Bill Gross has been fascinated with solar power ever since his high school days in the San Fernando Valley during the oil supply crises of the 1970s.
Now Gross, the 59-year-old founder of the prolific Idealab technology incubator in Pasadena, has founded a startup, Edisun Microgrids, to capitalize on a solar power niche he hopes will transform large-scale solar rooftop projects.
The company, which is based at Idealab, has developed a dual-axis tracking device that attaches to the back of solar rooftop panels, allowing them to swivel in four directions to directly face the sun at all times. Panels that remain perpendicular to the sun can produce up to 30 percent more electricity in a given day than fixed-position panels, he said.
“Conventional solar panels generate almost no electricity in the early morning or late afternoon, even though the sun is in the sky for hours,” said Gross, who is Edisun’s chief executive. “Our dual axis trackers change that so now whenever the sun is in the sky, the panels produce electricity. That makes the panels much more efficient and able to produce the same amount of electricity at lower cost.”
He said that in turn makes the economics of placing solar panels on large-scale flat rooftops more feasible. Solar rooftop panels have until now generally required some level of subsidy to pencil out, as the installation cost has generally been higher than credits from power sales back onto the grid.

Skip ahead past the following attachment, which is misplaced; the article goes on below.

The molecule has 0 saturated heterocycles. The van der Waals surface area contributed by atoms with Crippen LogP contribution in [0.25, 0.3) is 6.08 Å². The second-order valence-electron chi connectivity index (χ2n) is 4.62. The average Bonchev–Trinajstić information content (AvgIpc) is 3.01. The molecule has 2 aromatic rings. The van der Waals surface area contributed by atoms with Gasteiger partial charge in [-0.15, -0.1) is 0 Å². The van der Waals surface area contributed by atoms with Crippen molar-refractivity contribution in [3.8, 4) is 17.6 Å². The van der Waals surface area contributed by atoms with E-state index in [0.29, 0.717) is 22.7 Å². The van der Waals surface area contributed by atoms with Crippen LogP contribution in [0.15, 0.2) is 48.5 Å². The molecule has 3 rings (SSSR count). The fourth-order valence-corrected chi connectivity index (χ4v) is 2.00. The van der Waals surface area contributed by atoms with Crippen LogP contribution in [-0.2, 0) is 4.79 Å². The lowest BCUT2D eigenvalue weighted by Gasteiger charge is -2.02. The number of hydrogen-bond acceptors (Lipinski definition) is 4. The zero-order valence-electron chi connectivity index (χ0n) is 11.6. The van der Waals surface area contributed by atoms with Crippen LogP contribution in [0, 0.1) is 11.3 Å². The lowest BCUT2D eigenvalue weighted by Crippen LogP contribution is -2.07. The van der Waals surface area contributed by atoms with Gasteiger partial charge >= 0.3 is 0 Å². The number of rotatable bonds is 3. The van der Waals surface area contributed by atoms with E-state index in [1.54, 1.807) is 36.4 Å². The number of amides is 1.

“We think that this technology allows the panels to be cost-effective without subsidies,” he said.
Edisun has raised $8.5 million over the past year from individual investors and venture capitalists, and now is testing the technology with its first major installation. The devices were mounted with 2,900 solar photovoltaic panels and installed this spring on the roof of a half-million-square-foot warehouse in Oxnard occupied by Chiquita Brands International Inc., the Switzerland-based banana producer.
The installation by Edisun’s partner, West Hills Construction Inc. of Corona, was completed in June, although the two companies waited to announce their partnership until October.
Executives with the warehouse’s owner, Harry Ross Industries of Santa Monica, eagerly sought out the solar technology when they first learned of it.
“We realized that even though the tracking devices added 10 percent to the cost of each panel, because the panels will be so much more efficient, we would actually need far fewer panels than we would with conventional solar technology,” said Rob Ross, managing partner with Harry Ross Industries. “That saves us money overall.”
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